The continuing problem of lead contamination in drinking water is one of the most pressing issues of the moment. And with millions of lead service lines throughout the United States, it’s not going away anytime soon. Fortunately, the increased attention being called to this problem is leading to greater identification of the problem so that some of the risks can be prevented and solutions can be sought.
In the latest development of the lead crisis: School buildings in communities throughout the United States are realizing there is a widespread problem with lead in drinking water. We recently reported on findings of high lead levels in Maryland schools and Detroit schools. Then, on September 5, the Wall Street Journal published this article noting that elevated lead levels in drinking water—most frequently caused by old plumbing—were becoming a common problem in schools across multiple states.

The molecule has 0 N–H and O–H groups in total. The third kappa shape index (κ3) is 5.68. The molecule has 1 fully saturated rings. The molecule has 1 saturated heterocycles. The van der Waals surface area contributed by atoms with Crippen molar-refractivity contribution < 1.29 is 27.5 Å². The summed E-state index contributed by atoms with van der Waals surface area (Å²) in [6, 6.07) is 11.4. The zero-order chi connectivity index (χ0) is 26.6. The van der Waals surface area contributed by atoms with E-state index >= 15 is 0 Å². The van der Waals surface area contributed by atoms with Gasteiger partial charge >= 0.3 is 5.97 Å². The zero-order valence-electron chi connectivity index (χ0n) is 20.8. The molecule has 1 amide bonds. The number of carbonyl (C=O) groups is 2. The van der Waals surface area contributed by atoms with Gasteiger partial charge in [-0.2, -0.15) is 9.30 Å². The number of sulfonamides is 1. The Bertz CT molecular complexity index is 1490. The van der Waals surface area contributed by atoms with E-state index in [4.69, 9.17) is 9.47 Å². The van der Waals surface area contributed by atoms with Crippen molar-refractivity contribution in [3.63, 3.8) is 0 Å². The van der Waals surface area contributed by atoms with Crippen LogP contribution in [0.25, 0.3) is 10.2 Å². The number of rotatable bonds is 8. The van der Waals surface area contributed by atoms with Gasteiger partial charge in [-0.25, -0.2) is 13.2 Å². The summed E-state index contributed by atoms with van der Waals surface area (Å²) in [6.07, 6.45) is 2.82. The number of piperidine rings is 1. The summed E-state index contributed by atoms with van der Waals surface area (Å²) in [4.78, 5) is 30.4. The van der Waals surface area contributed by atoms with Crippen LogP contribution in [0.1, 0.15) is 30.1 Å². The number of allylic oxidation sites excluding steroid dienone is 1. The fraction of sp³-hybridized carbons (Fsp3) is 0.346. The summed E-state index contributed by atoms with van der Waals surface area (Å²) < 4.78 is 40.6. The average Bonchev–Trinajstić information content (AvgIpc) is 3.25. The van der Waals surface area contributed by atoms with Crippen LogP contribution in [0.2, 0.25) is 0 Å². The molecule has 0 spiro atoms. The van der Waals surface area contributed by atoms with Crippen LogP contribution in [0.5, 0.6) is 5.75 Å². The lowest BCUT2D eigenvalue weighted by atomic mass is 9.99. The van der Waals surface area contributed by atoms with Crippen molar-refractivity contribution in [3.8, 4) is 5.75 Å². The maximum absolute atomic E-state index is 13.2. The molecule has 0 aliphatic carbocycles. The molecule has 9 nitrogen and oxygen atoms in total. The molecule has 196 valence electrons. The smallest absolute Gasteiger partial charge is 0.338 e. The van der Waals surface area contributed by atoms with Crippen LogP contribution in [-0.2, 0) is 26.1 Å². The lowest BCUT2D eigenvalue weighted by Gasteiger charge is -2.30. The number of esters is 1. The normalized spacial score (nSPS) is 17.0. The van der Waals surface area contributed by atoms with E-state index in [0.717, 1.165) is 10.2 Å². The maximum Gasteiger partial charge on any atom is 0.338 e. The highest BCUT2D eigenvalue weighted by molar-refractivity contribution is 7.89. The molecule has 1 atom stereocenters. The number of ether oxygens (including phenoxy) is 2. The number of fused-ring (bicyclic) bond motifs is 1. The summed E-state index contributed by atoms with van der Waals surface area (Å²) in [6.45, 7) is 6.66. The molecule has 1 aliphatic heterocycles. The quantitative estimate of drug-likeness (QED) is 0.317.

The article mentions elevated lead levels in schools in Indiana, Florida, Colorado, and others. The underlying idea here is that these are not isolated incidents, but a nationwide trend. The article reports: “A July report by the U.S. Government Accountability Office found that 43% of school districts it surveyed had tested for lead in 2016 or 2017. Of those, about 37% showed elevated lead in drinking water.”